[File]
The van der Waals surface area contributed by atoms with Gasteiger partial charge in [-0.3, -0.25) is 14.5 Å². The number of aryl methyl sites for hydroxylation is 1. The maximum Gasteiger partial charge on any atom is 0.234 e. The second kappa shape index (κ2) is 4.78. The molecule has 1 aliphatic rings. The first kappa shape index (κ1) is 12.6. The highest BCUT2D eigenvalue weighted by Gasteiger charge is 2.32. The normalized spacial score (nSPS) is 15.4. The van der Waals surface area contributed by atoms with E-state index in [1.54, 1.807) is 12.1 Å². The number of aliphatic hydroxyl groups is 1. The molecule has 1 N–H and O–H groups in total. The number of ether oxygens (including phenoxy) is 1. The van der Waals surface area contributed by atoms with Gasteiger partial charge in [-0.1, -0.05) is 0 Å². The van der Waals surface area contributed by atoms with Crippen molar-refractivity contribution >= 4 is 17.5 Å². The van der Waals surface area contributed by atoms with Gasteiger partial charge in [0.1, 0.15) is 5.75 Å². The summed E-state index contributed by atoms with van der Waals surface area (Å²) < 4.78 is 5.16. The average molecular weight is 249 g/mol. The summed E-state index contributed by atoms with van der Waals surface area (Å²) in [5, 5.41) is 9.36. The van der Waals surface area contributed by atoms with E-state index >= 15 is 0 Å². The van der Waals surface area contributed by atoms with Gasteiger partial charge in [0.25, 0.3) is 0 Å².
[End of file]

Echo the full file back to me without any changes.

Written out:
The van der Waals surface area contributed by atoms with Gasteiger partial charge in [-0.3, -0.25) is 14.5 Å². The number of aryl methyl sites for hydroxylation is 1. The maximum Gasteiger partial charge on any atom is 0.234 e. The second kappa shape index (κ2) is 4.78. The molecule has 1 aliphatic rings. The first kappa shape index (κ1) is 12.6. The highest BCUT2D eigenvalue weighted by Gasteiger charge is 2.32. The normalized spacial score (nSPS) is 15.4. The van der Waals surface area contributed by atoms with E-state index in [1.54, 1.807) is 12.1 Å². The number of aliphatic hydroxyl groups is 1. The molecule has 1 N–H and O–H groups in total. The number of ether oxygens (including phenoxy) is 1. The van der Waals surface area contributed by atoms with Gasteiger partial charge in [-0.1, -0.05) is 0 Å². The van der Waals surface area contributed by atoms with Crippen molar-refractivity contribution >= 4 is 17.5 Å². The van der Waals surface area contributed by atoms with Gasteiger partial charge in [0.1, 0.15) is 5.75 Å². The summed E-state index contributed by atoms with van der Waals surface area (Å²) < 4.78 is 5.16. The average molecular weight is 249 g/mol. The summed E-state index contributed by atoms with van der Waals surface area (Å²) in [5, 5.41) is 9.36. The van der Waals surface area contributed by atoms with E-state index >= 15 is 0 Å². The van der Waals surface area contributed by atoms with Gasteiger partial charge in [0.25, 0.3) is 0 Å².